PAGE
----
"The faith-based economy"
we are in a new Weberian moment, where Calvinist ideas of proof, certainty of election through the rationality of good works, and faith in the rightness of predestination, are not anymore the backbone of thrift, calculation and bourgeois risk-taking. Now faith is about something else. It is faith in capitalism itself, capitalism viewed as a transcendent means of organizing human affairs, of capitalism as a theodicy for the explanation of evil, lust, greed and theft in the economy, and of the meltdown as a supreme form of testing by suffering, which will weed out the weak of heart from those of true good faith. We must believe in capitalism, in the ways that the early Protestants were asked to believe in predestination. Not all are saved, but we must all act as if we might be saved, and by acting as if we might be among the saved, we enact our faith in capitalism, even if we might be among the doomed or damned. Such faith must be shown in our works, in our actions: we must continue to spend, to work hard, to invest, and, as George Bush long ago said, “to shop” as if our very lives depended on it. In other words, capitalism now needs our faith more than our faith needs capitalism.
Capitalism no longer has to justify itself through its efficacy; we are simply supposed to believe in market magic, which tests our individual worthiness by requiring us to believe -- to trust and take on debt and spend -- whether or not we ultimately profit from it. The faith alone is presumed to be edifying, its own reward. This faith, which we the subjects of capitalism must demonstrate, is different from the trust required by capitalism's high priests -- the financiers who fuel its wondrous achievements. That has broken down, and the state is laboring to rebuild it -- it remains to be seen whether trust can be compelled with a mountain of money. But in the process of chasing risk to enhance yields in the past decade, prompting ever more opaque means of risk management, capitalism took on further religious overtones. Derivatives worked not because anyone could explain the mechanism but because investors seemed simply to accept them as truth, especially since the initial outcomes were favorable. Appadurai mentions "re-enchanted capitalism," alive with the sort of faith sociologists once expected its rational underpinnings to obviate. Instead, As Appadurai explains, we are not trying to rescue capitalism by ending superstition and letting economics work scientifically, but instead we are taking measures to restore faith, to encourage the belief in belief despite economic fundamentals.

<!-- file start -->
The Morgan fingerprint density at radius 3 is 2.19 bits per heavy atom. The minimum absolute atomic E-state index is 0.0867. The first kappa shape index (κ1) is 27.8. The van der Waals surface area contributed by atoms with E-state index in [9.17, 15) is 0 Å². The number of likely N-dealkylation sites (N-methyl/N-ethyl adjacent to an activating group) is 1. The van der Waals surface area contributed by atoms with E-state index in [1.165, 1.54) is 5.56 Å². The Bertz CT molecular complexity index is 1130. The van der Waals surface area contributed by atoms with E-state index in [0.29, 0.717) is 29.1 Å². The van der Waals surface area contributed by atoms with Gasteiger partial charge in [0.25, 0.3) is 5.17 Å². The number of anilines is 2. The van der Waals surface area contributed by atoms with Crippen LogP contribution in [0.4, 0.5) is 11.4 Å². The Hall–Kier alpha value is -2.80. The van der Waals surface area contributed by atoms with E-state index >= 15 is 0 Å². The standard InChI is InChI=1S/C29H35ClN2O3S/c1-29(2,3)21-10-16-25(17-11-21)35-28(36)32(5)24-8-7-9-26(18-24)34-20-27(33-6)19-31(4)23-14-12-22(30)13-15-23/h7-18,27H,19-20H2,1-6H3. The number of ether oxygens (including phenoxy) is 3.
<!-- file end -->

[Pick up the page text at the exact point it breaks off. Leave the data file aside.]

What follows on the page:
The appetites of the beast require restoring uncertainty to its more calculable form as risk, as a first step in restoring trust between lenders, so that they will move money to yet others, so that in turn the wheels of commerce can begin to turn and our faith in the eternal mysteries of capital can be restored. Among these are the mysteries of debt as the virtuous bride of consumption, money as capable of begetting more money, and profit for the few as the key to the welfare of all. The cardinal mystery of the market, of course, verily its Spirit, is the Invisible Hand. For the Invisible Hand to move again, it needs a Helping Hand from us, the wretched of Main Street. And in lending this helping hand, in the biggest bailout in human history, we are asked to show our Faith in the Economy. For once, and perhaps for the last time, capitalism needs our Faith as much as we need its mysteries. The global economy will never be secular again.